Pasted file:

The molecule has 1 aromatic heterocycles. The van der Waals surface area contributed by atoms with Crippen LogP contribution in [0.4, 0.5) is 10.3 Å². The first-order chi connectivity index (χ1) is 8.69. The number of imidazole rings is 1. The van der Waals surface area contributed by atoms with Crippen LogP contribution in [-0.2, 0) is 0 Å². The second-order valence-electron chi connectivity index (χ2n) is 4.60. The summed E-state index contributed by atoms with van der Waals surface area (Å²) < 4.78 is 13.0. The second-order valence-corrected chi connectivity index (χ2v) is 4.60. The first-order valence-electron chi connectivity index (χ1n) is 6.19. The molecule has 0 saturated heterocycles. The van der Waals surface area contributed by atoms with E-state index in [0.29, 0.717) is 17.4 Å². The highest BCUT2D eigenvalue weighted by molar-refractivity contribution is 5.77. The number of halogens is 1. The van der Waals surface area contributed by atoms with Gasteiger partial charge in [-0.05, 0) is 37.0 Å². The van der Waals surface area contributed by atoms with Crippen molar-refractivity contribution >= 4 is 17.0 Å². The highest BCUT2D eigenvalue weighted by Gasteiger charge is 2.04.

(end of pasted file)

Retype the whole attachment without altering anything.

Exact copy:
The molecule has 1 aromatic heterocycles. The van der Waals surface area contributed by atoms with Crippen LogP contribution in [0.4, 0.5) is 10.3 Å². The first-order chi connectivity index (χ1) is 8.69. The number of imidazole rings is 1. The van der Waals surface area contributed by atoms with Crippen LogP contribution in [-0.2, 0) is 0 Å². The second-order valence-electron chi connectivity index (χ2n) is 4.60. The summed E-state index contributed by atoms with van der Waals surface area (Å²) < 4.78 is 13.0. The second-order valence-corrected chi connectivity index (χ2v) is 4.60. The first-order valence-electron chi connectivity index (χ1n) is 6.19. The molecule has 0 saturated heterocycles. The van der Waals surface area contributed by atoms with E-state index in [0.29, 0.717) is 17.4 Å². The highest BCUT2D eigenvalue weighted by molar-refractivity contribution is 5.77. The number of halogens is 1. The van der Waals surface area contributed by atoms with Gasteiger partial charge in [-0.05, 0) is 37.0 Å². The van der Waals surface area contributed by atoms with Crippen molar-refractivity contribution >= 4 is 17.0 Å². The highest BCUT2D eigenvalue weighted by Gasteiger charge is 2.04.